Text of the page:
David McKenzie Grewar, SV/PROG

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David McKenzie Grewar, SV/PROG

Nicknames: "Gruar"
Birthdate:
Birthplace: Linlithgow, West Lothian, Scotland
Death: Died in Cape Province, South Africa
Place of Burial: Uitenhage, Eastern Cape, South Africa
Immediate Family:

Son of John Grewar and Janet Grewar
Husband of Johanna Catharina Frederika Marais, SM
Father of Maria Magdalena Rosina Grewar; John Charles Grewar; Janet Gertruida Grewar; Maria Elizabeth Grewar; Johanna Catharina Frederika Grewar and 8 others
Brother of Robert Grewar and John Grewar

Occupation: Wagon builder.
Managed by: Private User
Last Updated:

About David McKenzie Grewar, SV/PROG

The Grewar family in South Africa are descendants of David McKenzie Grewar (or GRUAR). He was born in Linlithgow, Scotland in 1796, the son of John Grewar who appropriately was a brewer, and his wife Janet (née McKenzie). According to family tradition, David McKenzie Grewar was apprenticed as a shipwright in Kirkcudbright, Dumfriesshire. Early in 1817, at the age of 20, David and his brother John Grewar sailed for London from Leith, near Edinburgh to join Captain Benjamin Moodie's party of 200 Scots artisans to settle in the Cape of Good Hope.

The 'Garland' left London for the Cape on 6 May 1817, and arrived in Table Bay at the end of August. The 'Clyde' sailed at the end of May and arrived on 27 September. In November 1817, John Grewar signed a promissory note in Cape Town to repay Moodie 350 rixdaalders, within a year 'for value received', the costs of passage for himself and his brother. Moodie noted that he was employed as a cooper in Wale Street. His earnings were clearly better than those of William Jacobs, for example, a laborer working at Myrtle Grove, Cape Town, who promised to repay Moodie 302 rixdaalders within three years.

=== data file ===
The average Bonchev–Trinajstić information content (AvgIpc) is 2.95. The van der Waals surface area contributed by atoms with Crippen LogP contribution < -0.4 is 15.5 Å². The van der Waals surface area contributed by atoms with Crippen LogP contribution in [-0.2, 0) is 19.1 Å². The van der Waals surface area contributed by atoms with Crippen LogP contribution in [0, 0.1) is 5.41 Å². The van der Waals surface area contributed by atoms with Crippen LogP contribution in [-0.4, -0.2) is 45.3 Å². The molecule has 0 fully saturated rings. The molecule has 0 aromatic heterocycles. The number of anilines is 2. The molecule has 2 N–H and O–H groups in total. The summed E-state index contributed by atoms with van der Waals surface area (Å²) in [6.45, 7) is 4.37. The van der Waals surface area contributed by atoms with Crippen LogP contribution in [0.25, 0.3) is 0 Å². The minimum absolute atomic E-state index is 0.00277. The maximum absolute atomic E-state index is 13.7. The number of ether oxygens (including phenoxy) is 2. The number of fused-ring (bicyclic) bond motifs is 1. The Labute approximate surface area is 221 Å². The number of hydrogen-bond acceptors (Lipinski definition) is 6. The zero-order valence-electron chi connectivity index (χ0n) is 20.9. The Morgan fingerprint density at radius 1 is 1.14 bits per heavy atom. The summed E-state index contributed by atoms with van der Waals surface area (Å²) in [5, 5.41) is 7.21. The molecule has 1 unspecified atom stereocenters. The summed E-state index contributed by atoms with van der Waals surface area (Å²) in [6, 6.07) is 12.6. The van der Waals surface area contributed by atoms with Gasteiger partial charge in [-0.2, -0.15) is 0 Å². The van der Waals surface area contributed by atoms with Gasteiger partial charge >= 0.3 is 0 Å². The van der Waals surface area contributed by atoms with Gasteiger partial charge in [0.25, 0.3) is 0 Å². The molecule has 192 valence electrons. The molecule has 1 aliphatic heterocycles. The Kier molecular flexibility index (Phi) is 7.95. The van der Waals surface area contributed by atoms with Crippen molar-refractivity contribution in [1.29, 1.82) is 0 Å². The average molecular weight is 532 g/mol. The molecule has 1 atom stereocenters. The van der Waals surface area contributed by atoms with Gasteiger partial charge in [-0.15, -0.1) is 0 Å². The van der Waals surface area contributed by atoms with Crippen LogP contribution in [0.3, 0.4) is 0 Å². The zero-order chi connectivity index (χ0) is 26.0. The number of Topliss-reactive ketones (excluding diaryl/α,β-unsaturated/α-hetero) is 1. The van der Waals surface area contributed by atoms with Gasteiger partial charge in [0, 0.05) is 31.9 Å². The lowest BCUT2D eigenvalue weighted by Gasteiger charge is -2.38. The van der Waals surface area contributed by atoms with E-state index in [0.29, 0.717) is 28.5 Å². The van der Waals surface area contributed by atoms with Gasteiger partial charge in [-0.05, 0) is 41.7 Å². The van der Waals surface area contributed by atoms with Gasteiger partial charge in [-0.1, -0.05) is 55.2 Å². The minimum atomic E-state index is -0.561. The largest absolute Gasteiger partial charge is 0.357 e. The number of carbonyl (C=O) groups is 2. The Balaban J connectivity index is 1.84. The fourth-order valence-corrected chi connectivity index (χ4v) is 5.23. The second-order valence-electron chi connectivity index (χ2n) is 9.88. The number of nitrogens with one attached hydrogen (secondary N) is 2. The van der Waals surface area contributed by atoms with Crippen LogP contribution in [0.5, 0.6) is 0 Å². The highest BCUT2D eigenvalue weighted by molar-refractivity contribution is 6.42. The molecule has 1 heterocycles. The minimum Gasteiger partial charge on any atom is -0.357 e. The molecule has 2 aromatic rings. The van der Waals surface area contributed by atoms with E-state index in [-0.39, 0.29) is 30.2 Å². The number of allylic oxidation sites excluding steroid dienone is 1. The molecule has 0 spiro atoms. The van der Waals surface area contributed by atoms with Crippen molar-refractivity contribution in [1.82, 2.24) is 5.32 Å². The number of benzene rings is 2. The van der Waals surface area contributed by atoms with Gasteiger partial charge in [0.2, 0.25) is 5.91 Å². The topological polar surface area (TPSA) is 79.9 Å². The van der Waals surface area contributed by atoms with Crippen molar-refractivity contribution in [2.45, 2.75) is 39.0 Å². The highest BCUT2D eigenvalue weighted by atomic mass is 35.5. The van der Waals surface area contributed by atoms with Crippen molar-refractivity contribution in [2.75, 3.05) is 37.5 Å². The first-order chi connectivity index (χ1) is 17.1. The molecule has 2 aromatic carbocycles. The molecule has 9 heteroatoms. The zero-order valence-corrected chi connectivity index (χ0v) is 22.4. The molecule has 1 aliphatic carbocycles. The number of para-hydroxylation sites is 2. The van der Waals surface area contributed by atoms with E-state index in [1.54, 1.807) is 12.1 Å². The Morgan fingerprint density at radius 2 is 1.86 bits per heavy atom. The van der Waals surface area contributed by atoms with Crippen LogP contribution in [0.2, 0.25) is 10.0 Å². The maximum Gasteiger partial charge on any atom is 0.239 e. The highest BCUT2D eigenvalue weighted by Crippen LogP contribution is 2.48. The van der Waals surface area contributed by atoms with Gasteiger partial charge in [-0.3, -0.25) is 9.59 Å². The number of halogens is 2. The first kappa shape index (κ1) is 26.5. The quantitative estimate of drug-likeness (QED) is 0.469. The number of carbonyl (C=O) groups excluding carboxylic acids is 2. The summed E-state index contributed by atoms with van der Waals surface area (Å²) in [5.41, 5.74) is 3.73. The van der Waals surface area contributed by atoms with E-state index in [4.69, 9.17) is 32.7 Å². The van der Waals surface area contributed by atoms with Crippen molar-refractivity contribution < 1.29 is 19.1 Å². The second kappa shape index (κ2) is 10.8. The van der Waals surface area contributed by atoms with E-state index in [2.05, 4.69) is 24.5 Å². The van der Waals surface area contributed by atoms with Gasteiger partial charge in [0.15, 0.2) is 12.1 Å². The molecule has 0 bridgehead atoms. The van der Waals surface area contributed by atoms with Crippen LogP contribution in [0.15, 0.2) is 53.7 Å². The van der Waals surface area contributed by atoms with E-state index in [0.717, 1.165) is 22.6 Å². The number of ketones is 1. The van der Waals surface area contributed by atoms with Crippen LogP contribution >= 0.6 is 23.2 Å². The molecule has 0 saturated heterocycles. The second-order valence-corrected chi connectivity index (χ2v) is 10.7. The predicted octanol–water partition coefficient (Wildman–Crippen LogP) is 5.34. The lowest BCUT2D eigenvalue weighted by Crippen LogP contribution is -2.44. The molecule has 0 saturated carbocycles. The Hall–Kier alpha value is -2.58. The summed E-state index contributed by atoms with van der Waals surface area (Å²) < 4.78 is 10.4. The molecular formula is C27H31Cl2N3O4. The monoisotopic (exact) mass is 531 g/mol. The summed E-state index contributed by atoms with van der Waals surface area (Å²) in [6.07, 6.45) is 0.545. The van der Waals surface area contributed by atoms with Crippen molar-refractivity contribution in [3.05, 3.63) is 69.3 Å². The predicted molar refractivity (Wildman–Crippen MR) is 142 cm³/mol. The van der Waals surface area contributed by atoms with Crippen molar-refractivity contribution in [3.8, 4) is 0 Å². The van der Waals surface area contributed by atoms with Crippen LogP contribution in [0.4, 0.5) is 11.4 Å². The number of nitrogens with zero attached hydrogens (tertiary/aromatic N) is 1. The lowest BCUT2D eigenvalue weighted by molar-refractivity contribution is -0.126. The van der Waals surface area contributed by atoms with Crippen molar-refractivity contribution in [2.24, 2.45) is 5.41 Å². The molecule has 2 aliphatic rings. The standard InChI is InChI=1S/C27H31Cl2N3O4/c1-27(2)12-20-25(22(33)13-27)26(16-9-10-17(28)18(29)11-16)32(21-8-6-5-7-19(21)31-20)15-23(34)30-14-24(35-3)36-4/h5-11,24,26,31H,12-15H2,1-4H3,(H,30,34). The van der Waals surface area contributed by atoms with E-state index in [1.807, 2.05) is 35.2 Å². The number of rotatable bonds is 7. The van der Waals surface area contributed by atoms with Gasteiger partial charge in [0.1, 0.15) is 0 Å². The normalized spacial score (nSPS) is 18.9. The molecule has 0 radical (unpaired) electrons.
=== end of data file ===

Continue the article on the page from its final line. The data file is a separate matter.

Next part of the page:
DAVID GREWAR was given permission to remain in the Cape Colony on 30 March 1818 (PR list No. 2147). This meant that two respected members of the community were prepared to stand surely for his future good behavior. As noted above, John Grewar apparently worked as a cooper in Wale Street, Cape Town, for a while. In 1820 he was reported in Wynberg as being among those of Moodie's men who were moving around without passes from the authorities. He apparently left Cape Town some time after this for Australia, and founded another branch of the family there.